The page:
The company had originally set aside about $238 million in restricted funds as collateral to build the new headquarters. However, when Palm reported disappointing fiscal third-quarter earnings in late March, it postponed plans to start construction. Since then, its financial picture has only gotten worse.
The company will use the proceeds from the sale as working capital for operations.
According to a Securities and Exchange Commission filing Friday, the company exercised its option to purchase the 39 acres of land on May 31.
The Santa Clara, Calif.-based company has hired a broker and plans to sell the land, Palm spokeswoman Julia Rodriguez said. "We're looking in the direction of selling the land because it's the only way to convert the land into cash."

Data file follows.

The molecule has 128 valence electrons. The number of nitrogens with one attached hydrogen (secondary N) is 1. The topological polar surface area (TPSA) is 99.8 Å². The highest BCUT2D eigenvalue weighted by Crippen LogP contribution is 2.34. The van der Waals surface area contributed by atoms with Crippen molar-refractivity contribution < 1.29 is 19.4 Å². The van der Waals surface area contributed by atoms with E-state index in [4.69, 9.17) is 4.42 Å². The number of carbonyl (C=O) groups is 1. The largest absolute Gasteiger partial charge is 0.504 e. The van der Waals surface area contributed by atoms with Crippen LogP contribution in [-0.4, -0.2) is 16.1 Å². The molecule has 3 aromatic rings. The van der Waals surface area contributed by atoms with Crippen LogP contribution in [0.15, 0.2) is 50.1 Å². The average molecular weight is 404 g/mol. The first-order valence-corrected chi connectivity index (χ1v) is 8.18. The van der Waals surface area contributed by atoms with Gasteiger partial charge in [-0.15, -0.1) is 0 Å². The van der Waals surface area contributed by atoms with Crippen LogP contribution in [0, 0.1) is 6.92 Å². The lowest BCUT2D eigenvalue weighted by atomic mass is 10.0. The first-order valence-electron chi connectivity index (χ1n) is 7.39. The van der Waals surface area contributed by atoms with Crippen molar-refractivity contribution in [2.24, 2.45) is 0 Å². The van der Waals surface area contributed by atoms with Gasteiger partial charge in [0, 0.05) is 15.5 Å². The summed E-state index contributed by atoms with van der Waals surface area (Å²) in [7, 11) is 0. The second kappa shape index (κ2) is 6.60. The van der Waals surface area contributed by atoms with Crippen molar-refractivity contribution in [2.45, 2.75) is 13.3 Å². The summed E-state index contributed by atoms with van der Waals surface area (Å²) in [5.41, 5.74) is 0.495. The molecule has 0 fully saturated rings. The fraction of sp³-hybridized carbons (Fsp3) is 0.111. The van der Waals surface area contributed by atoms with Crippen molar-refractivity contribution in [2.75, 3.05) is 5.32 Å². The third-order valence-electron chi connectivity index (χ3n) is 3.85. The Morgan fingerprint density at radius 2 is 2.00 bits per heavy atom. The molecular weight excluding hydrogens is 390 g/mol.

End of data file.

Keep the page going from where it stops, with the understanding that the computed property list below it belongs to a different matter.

Financial analysts have voiced concern that the company is burning through its cash too quickly. Earlier this week at a Bear Stearns conference in New York, Palm CEO Carl Yankowski insisted that the company will not run out of cash and added that no one has approached him regarding the acquisition of the company.
Yankowski did say that separating the hardware and software portions of Palm's business is a possibility.
Palm paid Societe Generale Financial $216 million for the land and $3 million for extension payments closing costs and land improvement costs. Another $19.8 million was for interest and related transaction costs, according to the SEC filing.